RGA Engineering y Projects

Reality of Renewable Energies in Venezuela

Renewable resources are those whose nature is considered infinite and inexhaustible. Among the best-known energy sources that are classified in this line are solar energy, wind (wind), hydraulics and biomass. The interest that these sources have aroused in recent years has two origins: environmental and economic. The first, climate change, a global phenomenon produced by the modification of the composition of the atmosphere due to the burning of fossil fuels (natural gas, coal and oil) and the second, the economic one, due to the forecast of the depletion of these fuels and hence the coming energy crisis.

Renewable energy sources have been used by humanity throughout its history for various activities. With the discovery of electricity, technological development relied on fossil fuels because they were more economical to exploit and renewable energies were relegated to the background and, since then, interest has been focused on how to produce electricity using these sources. , with the exception of hydraulics, which was easily adapted for this purpose and positioned itself as the quintessential renewable energy resource of the 20th century. Its momentum was so great that almost all of the world’s hydraulic potential is already being exploited.

It is important to highlight that all energy sources, renewable and non-renewable, generate an environmental footprint and emit greenhouse gases (GHG). Such emission can be divided into two major moments: during the construction of the plants and their operation. The difference between the so-called “green energies” , which include solar, wind, hydraulic and nuclear, and the fossil ones lies in the fact that the former do not emit gases during their operation. It should be noted that biomass is considered a form of green energy since, although it emits gases during its operation, its emission-absorption balance is neutral.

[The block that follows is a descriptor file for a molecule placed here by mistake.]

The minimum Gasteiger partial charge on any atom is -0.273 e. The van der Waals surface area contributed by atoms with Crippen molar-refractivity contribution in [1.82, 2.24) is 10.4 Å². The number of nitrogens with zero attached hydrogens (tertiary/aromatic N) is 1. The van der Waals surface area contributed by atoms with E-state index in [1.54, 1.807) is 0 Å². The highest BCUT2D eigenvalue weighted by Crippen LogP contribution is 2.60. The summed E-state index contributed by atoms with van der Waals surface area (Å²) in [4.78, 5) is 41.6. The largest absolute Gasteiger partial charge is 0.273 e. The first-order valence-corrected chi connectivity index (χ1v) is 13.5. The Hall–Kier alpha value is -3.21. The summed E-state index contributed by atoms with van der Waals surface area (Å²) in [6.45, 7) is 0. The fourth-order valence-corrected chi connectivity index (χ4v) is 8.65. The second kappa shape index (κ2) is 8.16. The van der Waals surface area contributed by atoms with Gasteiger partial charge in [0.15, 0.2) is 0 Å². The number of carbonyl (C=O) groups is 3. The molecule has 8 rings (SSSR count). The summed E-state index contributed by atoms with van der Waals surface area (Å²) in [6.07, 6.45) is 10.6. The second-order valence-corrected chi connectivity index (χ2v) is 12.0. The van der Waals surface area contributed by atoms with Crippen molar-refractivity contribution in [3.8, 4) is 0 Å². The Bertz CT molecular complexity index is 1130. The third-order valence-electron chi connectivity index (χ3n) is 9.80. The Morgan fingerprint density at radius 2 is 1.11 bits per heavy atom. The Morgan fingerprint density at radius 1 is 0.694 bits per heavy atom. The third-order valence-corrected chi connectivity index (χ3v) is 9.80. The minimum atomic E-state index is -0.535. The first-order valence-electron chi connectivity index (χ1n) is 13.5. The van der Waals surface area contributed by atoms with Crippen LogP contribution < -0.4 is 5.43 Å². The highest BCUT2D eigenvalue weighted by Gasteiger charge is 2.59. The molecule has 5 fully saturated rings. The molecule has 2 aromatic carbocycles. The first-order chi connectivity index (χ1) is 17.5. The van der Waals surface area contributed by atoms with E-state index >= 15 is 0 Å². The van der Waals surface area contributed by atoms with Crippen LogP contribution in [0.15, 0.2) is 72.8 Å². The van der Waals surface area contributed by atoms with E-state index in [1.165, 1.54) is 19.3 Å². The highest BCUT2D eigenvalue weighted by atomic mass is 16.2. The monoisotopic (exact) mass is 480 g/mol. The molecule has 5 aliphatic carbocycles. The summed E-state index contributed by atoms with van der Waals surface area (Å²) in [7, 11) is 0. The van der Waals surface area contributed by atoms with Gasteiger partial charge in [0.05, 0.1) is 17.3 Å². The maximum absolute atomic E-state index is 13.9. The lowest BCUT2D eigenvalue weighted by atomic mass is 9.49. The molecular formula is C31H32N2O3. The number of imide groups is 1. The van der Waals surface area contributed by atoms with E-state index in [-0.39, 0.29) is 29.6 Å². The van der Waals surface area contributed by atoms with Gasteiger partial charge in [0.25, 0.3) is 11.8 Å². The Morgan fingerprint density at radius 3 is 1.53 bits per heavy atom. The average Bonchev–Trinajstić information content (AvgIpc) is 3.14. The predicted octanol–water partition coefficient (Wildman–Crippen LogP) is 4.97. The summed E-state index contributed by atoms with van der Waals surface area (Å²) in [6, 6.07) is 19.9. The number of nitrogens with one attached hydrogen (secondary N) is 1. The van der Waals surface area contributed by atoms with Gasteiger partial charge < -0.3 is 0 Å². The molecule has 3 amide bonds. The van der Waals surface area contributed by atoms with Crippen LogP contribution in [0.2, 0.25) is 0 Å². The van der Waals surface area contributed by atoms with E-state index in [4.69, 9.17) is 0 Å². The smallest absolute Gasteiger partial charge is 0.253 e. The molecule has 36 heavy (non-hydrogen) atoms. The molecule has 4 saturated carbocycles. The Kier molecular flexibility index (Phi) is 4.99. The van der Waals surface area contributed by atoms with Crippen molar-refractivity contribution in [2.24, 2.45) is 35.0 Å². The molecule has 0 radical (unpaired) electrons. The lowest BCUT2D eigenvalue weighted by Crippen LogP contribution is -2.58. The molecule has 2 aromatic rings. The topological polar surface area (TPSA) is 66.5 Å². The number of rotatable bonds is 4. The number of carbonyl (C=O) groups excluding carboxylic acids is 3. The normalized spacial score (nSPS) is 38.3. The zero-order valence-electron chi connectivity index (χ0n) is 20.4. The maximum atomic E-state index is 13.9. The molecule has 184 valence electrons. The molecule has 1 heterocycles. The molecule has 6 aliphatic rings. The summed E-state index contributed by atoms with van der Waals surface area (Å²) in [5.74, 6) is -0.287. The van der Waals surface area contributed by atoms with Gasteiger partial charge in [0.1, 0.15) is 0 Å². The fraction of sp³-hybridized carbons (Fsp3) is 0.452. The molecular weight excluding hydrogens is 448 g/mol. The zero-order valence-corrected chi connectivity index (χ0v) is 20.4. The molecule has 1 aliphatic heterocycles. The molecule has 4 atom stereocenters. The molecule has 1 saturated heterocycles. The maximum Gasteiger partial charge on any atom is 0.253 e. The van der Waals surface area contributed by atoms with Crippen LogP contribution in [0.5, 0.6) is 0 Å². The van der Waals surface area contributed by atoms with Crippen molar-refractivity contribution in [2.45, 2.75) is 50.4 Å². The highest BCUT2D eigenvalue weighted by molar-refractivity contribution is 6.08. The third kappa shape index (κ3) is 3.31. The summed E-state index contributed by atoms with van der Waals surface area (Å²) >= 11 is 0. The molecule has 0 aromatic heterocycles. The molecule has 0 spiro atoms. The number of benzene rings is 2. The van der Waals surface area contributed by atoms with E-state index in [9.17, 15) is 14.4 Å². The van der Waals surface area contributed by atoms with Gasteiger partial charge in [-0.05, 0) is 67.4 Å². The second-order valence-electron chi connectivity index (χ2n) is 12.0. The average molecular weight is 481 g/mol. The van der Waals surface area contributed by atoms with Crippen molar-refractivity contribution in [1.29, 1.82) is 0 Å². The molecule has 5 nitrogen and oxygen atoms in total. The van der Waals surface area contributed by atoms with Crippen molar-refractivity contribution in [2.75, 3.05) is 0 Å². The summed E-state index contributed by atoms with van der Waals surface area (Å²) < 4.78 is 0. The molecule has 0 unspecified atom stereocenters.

Despite the great momentum that renewable technologies have today, only 3% of the world’s electricity is produced by solar, wind, geothermal and heat, and by 2030 this value is expected to reach 11.8%. ( IEA 2010 Key World Energy Statistics).The root of the problem with climate change lies in the fact that we are in the presence of an environmental situation whose approach is being considered from the economic perspective since, as a society, what we are looking for is how to continue supplying our growing energy requirements, especially in electricity. and transport, but no longer with fossil sources, but other cleaner ones. It is as if we wanted to simply unplug the plug from the oil rig and plug it into the green outlet. Unfortunately, this problem is not as simple as changing the provider, it requires a significant change in the consumption pattern for these measures to be effective.

The entire situation described above is observed in Venezuela from a rather particular perspective. Being an energy country par excellence, the inhabitants are unaware of the irrational use we make of our resources, and this is reflected in consumption habits, associated with the practically free nature of energy. However, this wealth has enabled the installation of heavy industries such as iron, steel, aluminum, among others, which, thanks to the hydroelectric potential, which generates about 70% of national consumption, have been able to motorize without GHG emissions, like in other countries.